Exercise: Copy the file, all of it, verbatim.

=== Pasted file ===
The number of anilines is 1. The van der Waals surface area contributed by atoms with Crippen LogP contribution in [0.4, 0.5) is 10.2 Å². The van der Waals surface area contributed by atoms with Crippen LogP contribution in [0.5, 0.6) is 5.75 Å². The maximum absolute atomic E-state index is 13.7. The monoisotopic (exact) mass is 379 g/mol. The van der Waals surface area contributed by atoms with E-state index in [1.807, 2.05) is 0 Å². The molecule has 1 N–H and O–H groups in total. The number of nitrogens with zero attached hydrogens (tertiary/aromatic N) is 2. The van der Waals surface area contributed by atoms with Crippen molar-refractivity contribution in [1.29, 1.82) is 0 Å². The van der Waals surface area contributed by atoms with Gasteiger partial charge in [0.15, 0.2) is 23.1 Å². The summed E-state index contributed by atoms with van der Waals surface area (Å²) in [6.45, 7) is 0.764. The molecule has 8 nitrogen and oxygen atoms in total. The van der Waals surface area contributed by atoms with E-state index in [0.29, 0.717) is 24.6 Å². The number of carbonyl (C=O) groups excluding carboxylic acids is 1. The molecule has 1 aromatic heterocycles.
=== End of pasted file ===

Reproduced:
The number of anilines is 1. The van der Waals surface area contributed by atoms with Crippen LogP contribution in [0.4, 0.5) is 10.2 Å². The van der Waals surface area contributed by atoms with Crippen LogP contribution in [0.5, 0.6) is 5.75 Å². The maximum absolute atomic E-state index is 13.7. The monoisotopic (exact) mass is 379 g/mol. The van der Waals surface area contributed by atoms with E-state index in [1.807, 2.05) is 0 Å². The molecule has 1 N–H and O–H groups in total. The number of nitrogens with zero attached hydrogens (tertiary/aromatic N) is 2. The van der Waals surface area contributed by atoms with Crippen molar-refractivity contribution in [1.29, 1.82) is 0 Å². The van der Waals surface area contributed by atoms with Gasteiger partial charge in [0.15, 0.2) is 23.1 Å². The summed E-state index contributed by atoms with van der Waals surface area (Å²) in [6.45, 7) is 0.764. The molecule has 8 nitrogen and oxygen atoms in total. The van der Waals surface area contributed by atoms with E-state index in [0.29, 0.717) is 24.6 Å². The number of carbonyl (C=O) groups excluding carboxylic acids is 1. The molecule has 1 aromatic heterocycles.